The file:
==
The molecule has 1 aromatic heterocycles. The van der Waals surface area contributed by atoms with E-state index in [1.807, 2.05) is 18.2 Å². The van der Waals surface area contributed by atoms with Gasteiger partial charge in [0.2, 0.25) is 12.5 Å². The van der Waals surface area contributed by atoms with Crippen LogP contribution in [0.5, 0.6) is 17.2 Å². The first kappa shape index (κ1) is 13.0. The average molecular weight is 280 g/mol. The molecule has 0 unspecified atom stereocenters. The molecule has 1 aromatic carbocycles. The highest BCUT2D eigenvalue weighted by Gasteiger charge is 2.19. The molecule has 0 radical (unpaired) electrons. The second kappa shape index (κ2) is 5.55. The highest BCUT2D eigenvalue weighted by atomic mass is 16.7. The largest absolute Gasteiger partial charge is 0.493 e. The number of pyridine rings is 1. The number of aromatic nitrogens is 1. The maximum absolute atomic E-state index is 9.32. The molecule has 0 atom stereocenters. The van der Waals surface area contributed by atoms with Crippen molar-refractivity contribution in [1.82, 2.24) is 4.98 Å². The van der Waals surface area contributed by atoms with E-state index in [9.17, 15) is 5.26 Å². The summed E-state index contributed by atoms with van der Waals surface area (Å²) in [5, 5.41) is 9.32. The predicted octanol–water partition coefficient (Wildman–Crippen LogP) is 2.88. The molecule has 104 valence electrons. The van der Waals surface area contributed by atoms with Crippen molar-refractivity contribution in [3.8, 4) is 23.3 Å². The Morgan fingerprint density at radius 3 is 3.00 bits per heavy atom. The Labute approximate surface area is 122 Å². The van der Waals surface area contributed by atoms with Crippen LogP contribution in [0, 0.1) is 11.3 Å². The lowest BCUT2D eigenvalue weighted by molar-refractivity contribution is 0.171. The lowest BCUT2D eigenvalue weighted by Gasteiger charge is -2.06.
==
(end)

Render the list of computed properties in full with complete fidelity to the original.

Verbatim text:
The molecule has 1 aromatic heterocycles. The van der Waals surface area contributed by atoms with E-state index in [1.807, 2.05) is 18.2 Å². The van der Waals surface area contributed by atoms with Gasteiger partial charge in [0.2, 0.25) is 12.5 Å². The van der Waals surface area contributed by atoms with Crippen LogP contribution in [0.5, 0.6) is 17.2 Å². The first kappa shape index (κ1) is 13.0. The average molecular weight is 280 g/mol. The molecule has 0 unspecified atom stereocenters. The molecule has 1 aromatic carbocycles. The highest BCUT2D eigenvalue weighted by Gasteiger charge is 2.19. The molecule has 0 radical (unpaired) electrons. The second kappa shape index (κ2) is 5.55. The highest BCUT2D eigenvalue weighted by atomic mass is 16.7. The largest absolute Gasteiger partial charge is 0.493 e. The number of pyridine rings is 1. The number of aromatic nitrogens is 1. The maximum absolute atomic E-state index is 9.32. The molecule has 0 atom stereocenters. The van der Waals surface area contributed by atoms with Crippen molar-refractivity contribution in [1.82, 2.24) is 4.98 Å². The van der Waals surface area contributed by atoms with E-state index in [9.17, 15) is 5.26 Å². The summed E-state index contributed by atoms with van der Waals surface area (Å²) in [5, 5.41) is 9.32. The predicted octanol–water partition coefficient (Wildman–Crippen LogP) is 2.88. The molecule has 104 valence electrons. The van der Waals surface area contributed by atoms with Crippen molar-refractivity contribution in [3.8, 4) is 23.3 Å². The Morgan fingerprint density at radius 3 is 3.00 bits per heavy atom. The Labute approximate surface area is 122 Å². The van der Waals surface area contributed by atoms with Crippen LogP contribution in [0, 0.1) is 11.3 Å². The lowest BCUT2D eigenvalue weighted by molar-refractivity contribution is 0.171. The lowest BCUT2D eigenvalue weighted by Gasteiger charge is -2.06.